Various researches have shown that during such emergency situations, like lockdown, individuals often face a state of panic which has been associated with significant mental health problems ranging from anxiety, fear, depressive symptoms, sense of loneliness, sleep disturbances, anger, etc. This leads to a vicious cycle of decline of overall health and well- being as all the dimensions of health are interrelated and inter- dependent on each other, they are not watertight compartments. A negative impact on emotional health would in turn affect overall mental health, which would then also lead to an impact on our physical and social health. And, this cycle continues, until we strike the cause and amend it.
According to a recent research by Chakraborty K, Chatterjee M. Psychological impact of COVID-19 pandemic on general population in West Bengal: A cross-sectional study. Indian J Psychiatry 2020;62:266-72, about 71.8% and 24.7% of the research participants felt more worried and depressed, respectively, in the past 2 weeks. Around 37.1% of the respondents became more irritable and almost half of the participants (more than 50%) were preoccupied with the idea of contracting COVID-19.
Surprisingly, around 21.1% of them were repeatedly thinking of getting themselves tested for the presence of COVID-19 despite having no symptoms. A whopping 64.9% of people found that COVID-19 pandemic had affected their mental status to some extent. The research also indicated towards an important finding that although all the participants were well- educated and aware of the available modes of help, both, medical and psychological, only around 2% of them actively seek help during trying times!
At Delhi Public School Ghaziabad Vasundhara, we have an active team of well- trained and experienced mental health professionals like counselors, life skills trainers, and special educators, who are available round the clock to provide a helping hand to all our beloved students. The school runs a regular School Health Program, conducts Life Skills Enhancement Sessions, provides one- to- one behavioral counseling support, runs a renowned Peer Educators Program, has a facility of wellness club, provides utmost developmental support to children via CARE cell, has an active cyber support team, and hence, take all possible measures to support and catalyze inclusive education, thereby fostering holistic development of our students.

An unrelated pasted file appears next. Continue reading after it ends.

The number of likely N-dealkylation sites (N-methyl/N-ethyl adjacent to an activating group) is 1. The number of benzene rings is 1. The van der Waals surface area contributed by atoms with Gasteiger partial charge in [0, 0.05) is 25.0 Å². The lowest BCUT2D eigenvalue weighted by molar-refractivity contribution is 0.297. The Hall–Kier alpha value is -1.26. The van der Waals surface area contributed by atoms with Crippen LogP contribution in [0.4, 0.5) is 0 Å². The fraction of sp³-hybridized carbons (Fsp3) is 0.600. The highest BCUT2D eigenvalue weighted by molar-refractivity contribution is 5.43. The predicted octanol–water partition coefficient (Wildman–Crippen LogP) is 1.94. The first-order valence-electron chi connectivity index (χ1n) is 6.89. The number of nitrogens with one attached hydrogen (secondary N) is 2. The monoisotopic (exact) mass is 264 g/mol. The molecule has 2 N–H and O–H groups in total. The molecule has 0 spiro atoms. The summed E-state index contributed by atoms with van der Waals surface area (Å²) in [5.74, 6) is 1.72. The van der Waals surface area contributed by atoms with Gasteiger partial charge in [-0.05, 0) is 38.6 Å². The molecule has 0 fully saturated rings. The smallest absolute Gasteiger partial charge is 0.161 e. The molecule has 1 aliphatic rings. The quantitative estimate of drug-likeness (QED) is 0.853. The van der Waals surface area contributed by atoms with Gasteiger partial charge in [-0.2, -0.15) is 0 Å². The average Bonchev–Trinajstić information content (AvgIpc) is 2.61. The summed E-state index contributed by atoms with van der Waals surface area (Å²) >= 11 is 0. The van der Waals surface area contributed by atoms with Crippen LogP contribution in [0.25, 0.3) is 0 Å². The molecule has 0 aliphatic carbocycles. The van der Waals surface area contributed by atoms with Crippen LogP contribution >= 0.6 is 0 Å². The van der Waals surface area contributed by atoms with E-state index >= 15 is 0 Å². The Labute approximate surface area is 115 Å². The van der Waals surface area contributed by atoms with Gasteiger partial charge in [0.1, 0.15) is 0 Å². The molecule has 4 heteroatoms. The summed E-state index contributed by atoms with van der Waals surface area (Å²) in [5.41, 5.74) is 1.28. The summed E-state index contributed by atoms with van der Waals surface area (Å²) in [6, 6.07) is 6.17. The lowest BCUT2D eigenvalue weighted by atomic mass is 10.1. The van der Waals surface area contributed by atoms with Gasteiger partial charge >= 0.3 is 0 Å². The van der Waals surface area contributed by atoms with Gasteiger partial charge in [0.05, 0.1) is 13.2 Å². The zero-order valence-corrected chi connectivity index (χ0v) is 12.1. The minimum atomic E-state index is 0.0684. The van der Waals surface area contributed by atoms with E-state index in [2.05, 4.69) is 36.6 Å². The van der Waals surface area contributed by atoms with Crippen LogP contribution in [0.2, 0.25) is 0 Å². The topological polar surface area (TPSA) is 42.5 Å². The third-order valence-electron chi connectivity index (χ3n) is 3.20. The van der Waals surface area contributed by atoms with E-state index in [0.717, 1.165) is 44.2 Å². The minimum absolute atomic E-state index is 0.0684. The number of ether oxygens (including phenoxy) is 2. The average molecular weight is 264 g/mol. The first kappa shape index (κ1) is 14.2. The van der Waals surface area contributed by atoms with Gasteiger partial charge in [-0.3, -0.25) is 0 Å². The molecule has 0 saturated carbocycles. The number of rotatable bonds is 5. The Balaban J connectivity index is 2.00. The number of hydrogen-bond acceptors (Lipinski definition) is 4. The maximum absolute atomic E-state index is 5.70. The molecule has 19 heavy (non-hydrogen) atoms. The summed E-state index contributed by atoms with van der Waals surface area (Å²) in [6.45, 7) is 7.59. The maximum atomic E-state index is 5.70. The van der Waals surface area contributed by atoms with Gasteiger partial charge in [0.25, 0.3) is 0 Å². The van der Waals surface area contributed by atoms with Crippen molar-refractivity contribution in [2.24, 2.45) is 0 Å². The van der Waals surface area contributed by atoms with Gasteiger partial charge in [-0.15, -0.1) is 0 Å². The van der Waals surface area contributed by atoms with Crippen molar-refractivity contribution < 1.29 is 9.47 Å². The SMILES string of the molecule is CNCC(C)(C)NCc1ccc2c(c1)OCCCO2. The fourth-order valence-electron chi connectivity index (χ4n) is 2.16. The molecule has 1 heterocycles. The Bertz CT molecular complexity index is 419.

During these testing times of limited contact, we need to take charge and seek help whenever required. A little help, a small effort of professional guidance, and the courage to take onus of our own health, is a necessity rather than a choice. We may not have control over the situations outside, but we always have control over ourselves. Barack Obama has very rightly said- “Don’t be afraid to ask questions. Don’t be afraid to ask for help when you need it. I do that every day. Asking for help isn’t a sign of weakness; it’s a sign of strength. It shows you have the courage to admit when you don’t know something, and then allows you to learn something new.”